could this be the end of snarlin' arlen?
as most of you know, four-term senator arlen specter is fighting for his life against representative pat toomey, a conservative pennsylvania republican.
local polls either have specter with a lead that extends just beyond the margin of error, or show a dead heat. in all cases, the polls have around 10% of the voters still undecided--an ominous figure for specter.
the easiest way to explain how a heretofore unknown could mount such a fierce challenge to a seat as well-established as specter's is the good ol' protest vote. pennsylvania republicans, a devoutly conservative lot, are sick to death of the middle-left specter's never-ending series of let-downs and betrayals. the last straw for many was the notoriously porky specter's decision to side with the democrats against president bush's proposed tax plan, single-handedly defying his constituents, his party, and his president on nothing less than bush's signature issue. on that day, republicans all over pennsylvania, myself included, said to themselves "never again."
but a protest vote is only half the story. the key to specter's electability is his appeal to pittsburgh and philadelphia democrats, to catholics, union members, and other key democratic constituencies clustered at the far ends of the state. not exactly the sort of thing to inspire his republican base, but then, specter's base has never exactly been republican. republicans simply happened to vote for him in the belief that, on balance, the party would be better off for having someone of his stature around. with toomey, republicans have a chance to actually vote for a candidate rather than a set of rationalizations.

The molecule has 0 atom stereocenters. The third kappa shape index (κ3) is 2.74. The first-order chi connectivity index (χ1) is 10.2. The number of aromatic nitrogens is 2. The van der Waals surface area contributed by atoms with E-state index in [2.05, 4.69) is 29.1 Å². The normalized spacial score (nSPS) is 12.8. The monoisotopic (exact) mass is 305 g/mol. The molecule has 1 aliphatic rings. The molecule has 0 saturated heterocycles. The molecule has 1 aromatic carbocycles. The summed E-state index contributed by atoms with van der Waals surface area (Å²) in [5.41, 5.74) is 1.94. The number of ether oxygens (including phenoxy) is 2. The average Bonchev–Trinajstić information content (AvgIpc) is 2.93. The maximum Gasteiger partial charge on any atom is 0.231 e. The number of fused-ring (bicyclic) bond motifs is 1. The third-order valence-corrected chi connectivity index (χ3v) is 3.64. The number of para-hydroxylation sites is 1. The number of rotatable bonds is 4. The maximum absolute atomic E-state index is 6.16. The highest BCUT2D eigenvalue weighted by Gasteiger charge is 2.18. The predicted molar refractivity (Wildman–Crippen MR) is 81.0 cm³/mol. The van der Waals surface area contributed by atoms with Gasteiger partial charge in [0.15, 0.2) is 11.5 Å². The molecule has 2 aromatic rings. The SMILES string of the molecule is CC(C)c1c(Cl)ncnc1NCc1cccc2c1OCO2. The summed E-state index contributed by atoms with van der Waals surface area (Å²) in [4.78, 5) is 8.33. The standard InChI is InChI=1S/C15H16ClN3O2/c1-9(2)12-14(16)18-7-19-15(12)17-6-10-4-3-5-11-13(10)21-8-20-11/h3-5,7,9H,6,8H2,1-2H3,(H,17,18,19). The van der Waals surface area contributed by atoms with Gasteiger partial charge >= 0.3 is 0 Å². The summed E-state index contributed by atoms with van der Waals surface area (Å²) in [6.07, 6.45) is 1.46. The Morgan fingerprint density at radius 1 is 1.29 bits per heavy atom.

pat toomey is a likeable, soft-spoken conservative who comes across as sincere and optimistic in interviews. he's unabashedly pro-life--a plus even among pennsylvania democrats (think bob casey)--a proud fiscal conservative, and committed to strong national defense. in short, he's said all the right things in all the right ways, and in so doing has captured the imagination of the party faithful. with the level of frustration directed at specter, good enough would have been more than good enough, but toomey has been great, and despite the fact that specter outspent him 3 to 1 in televised ads, toomey steadily gained supporters as the primary neared.
in response to what must have struck the incumbent’s camp as a stunning late charge, specter offered a series of negative ads joined by the common thread of toomey's supposed extremism: "pat toomey: he's not far right, he's far out." it's a telling strategy, for if specter had any hope of running as a conservative himself, would he have risked the backfire he's now reaping on tried-and-true democratic tactics that knowledgeable pennsylvania republicans couldn't help but resent? it will be a fitting epitaph to specter's career that when faced with a choice between running as a conservative and trying to color his conservative rival insane, he chose the latter.